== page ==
Schools and councils in England have been given a new code to govern appeals against their decisions on school places.
Parents have a right to appeal if refused a place
The mandatory code is aimed at balancing the right of parents to a fair hearing against the right of schools to not admit so many pupils that children's education suffers.
From Thursday, all admission authorities, governing bodies and appeals panels have to follow the code - previously they only had to have "regard" to it.
An admissions authority might be a local council, or in the case of faith schools - a diocese.
Schools minister Jim Knight said: “Today's new mandatory appeals code makes the existing system even more fair, robust and independent – and every local authority and school has to comply with it.
“I want every child to have a fair and equal chance to get into a school of their own choice.
"And it is absolutely right that parents have a statutory power to appeal against admission decisions, before a completely impartial appeals panel."
The Code says:
Anyone who has a connection with the school or who could be seen as partial must not sit on an appeal panel or act as clerk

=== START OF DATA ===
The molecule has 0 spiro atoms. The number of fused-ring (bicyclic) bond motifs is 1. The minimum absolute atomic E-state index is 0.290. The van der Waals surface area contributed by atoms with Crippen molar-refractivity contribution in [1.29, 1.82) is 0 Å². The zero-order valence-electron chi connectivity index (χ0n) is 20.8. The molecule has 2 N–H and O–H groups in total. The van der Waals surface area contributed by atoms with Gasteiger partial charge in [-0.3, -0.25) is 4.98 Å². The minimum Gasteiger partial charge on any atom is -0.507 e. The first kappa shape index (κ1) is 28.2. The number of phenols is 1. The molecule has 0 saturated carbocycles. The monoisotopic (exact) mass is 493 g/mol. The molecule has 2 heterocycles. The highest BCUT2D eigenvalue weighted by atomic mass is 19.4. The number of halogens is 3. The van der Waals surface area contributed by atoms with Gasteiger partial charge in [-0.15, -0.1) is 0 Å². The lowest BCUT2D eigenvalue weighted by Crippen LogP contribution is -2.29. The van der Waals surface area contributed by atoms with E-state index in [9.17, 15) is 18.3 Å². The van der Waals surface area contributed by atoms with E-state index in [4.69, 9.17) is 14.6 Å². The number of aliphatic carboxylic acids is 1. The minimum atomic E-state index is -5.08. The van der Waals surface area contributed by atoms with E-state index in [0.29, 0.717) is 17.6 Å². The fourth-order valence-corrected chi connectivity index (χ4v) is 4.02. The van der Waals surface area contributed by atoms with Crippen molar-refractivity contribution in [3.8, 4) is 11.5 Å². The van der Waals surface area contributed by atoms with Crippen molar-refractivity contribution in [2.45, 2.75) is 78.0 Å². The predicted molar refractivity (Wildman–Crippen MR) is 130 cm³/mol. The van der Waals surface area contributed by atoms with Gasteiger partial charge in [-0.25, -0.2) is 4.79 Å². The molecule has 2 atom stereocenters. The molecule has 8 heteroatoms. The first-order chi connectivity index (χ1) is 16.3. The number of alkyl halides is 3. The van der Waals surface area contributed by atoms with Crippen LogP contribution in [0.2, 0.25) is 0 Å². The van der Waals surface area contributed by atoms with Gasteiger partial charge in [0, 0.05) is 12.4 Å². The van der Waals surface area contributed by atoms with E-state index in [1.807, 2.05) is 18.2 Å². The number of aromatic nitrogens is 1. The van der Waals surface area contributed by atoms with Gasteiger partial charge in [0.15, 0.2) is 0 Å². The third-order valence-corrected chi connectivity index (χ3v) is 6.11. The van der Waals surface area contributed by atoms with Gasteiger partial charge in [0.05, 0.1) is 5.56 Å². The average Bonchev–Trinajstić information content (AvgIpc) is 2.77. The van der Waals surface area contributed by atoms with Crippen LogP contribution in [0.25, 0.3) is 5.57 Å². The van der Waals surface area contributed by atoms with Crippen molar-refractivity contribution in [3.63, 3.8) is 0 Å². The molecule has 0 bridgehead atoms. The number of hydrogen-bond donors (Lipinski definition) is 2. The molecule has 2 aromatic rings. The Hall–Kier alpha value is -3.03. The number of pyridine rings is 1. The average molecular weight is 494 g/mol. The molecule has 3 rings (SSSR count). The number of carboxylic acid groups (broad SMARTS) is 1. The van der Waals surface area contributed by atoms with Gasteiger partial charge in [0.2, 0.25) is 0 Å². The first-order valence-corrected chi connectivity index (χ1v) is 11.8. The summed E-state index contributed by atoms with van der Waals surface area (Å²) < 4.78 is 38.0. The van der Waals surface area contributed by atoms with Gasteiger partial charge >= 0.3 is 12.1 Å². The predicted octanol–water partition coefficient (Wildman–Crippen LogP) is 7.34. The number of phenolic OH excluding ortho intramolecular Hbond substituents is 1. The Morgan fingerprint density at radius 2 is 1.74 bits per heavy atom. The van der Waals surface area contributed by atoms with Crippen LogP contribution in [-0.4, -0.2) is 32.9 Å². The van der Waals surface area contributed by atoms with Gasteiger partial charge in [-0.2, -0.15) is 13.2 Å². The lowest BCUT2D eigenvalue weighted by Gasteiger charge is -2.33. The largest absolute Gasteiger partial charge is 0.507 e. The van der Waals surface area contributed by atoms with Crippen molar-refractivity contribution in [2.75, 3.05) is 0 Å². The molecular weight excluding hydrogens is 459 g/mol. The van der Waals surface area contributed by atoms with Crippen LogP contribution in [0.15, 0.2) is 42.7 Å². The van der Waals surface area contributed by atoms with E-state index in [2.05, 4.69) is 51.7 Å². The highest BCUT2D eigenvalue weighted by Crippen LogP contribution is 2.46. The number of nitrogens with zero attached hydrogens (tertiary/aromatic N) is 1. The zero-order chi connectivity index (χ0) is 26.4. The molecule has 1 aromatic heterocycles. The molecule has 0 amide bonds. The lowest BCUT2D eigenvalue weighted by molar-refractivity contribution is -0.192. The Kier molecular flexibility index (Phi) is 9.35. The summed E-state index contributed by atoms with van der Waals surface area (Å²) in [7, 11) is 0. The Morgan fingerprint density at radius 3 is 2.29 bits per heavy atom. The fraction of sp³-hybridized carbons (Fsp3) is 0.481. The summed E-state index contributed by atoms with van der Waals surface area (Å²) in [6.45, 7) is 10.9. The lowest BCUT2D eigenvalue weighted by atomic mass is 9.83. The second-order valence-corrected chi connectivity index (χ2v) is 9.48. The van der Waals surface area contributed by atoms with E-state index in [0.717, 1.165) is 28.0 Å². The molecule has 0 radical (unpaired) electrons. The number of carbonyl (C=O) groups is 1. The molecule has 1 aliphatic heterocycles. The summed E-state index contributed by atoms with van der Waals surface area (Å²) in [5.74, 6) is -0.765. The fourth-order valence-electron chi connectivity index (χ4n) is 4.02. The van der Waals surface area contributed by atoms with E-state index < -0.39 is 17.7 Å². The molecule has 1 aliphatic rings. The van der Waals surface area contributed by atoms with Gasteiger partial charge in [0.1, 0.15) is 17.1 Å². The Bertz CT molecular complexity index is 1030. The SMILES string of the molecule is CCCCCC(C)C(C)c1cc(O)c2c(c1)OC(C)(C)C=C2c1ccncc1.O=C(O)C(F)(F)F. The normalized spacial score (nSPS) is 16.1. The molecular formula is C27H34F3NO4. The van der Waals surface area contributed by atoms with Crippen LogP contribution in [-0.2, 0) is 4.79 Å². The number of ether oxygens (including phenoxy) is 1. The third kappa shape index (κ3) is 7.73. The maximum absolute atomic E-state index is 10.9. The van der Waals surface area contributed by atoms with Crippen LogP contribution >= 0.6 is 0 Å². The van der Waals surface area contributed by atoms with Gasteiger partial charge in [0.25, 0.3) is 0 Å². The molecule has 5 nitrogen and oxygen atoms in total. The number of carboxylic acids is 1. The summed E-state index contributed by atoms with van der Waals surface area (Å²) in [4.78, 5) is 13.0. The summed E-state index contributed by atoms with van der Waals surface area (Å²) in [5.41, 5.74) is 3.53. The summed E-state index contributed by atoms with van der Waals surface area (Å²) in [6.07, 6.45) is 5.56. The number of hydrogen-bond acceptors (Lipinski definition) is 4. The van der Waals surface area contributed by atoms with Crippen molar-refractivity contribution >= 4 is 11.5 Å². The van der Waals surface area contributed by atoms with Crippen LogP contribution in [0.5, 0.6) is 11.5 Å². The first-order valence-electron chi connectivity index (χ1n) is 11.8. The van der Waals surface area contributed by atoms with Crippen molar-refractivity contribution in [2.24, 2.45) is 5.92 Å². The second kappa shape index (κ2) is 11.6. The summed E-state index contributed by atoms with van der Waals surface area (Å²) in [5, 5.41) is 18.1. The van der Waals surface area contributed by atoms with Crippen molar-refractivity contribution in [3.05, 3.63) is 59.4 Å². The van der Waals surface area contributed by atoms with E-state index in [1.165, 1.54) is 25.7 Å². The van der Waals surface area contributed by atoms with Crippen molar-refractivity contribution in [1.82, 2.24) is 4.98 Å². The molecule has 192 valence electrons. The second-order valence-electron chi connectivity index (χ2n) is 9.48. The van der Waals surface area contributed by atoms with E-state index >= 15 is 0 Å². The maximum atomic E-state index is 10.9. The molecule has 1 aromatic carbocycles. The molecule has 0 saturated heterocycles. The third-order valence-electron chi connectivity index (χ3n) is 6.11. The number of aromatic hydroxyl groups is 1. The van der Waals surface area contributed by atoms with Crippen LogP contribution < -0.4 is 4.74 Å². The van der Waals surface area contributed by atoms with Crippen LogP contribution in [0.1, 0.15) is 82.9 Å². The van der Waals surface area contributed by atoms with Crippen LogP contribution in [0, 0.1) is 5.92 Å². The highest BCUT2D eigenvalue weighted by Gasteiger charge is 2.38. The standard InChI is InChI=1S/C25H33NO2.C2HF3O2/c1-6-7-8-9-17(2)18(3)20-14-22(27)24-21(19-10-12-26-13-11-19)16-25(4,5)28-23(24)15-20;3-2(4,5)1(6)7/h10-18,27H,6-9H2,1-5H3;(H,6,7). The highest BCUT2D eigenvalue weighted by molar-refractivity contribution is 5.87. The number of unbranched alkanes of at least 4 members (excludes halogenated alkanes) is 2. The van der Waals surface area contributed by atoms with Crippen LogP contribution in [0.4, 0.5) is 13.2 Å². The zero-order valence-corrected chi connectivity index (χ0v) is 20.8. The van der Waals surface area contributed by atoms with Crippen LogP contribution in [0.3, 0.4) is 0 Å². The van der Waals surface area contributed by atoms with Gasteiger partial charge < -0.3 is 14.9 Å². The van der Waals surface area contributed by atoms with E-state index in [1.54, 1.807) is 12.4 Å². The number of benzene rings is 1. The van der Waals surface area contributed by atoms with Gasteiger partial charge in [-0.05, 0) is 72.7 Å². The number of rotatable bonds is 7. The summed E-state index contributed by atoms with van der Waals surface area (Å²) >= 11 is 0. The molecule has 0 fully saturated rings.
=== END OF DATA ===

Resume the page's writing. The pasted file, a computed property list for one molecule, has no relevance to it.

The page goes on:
Members of appeal panels must be trained on the admissions code and related law including the Sex Discrimination Act, Disability Discrimination Act and Race Relations Act.
There have to be specific timescales within which an appeal must be held
All parents must have appropriate guidance and information from admission authorities, to help prepare their case for appeal
All panels must have regard to the impact of additional admissions on the quality of education and use school resources
local authorities and diocesan bodies should consider centralising the recruiting and training of panel members and clerks, and take responsibility for administering the appeals process - leading to greater independence and consistency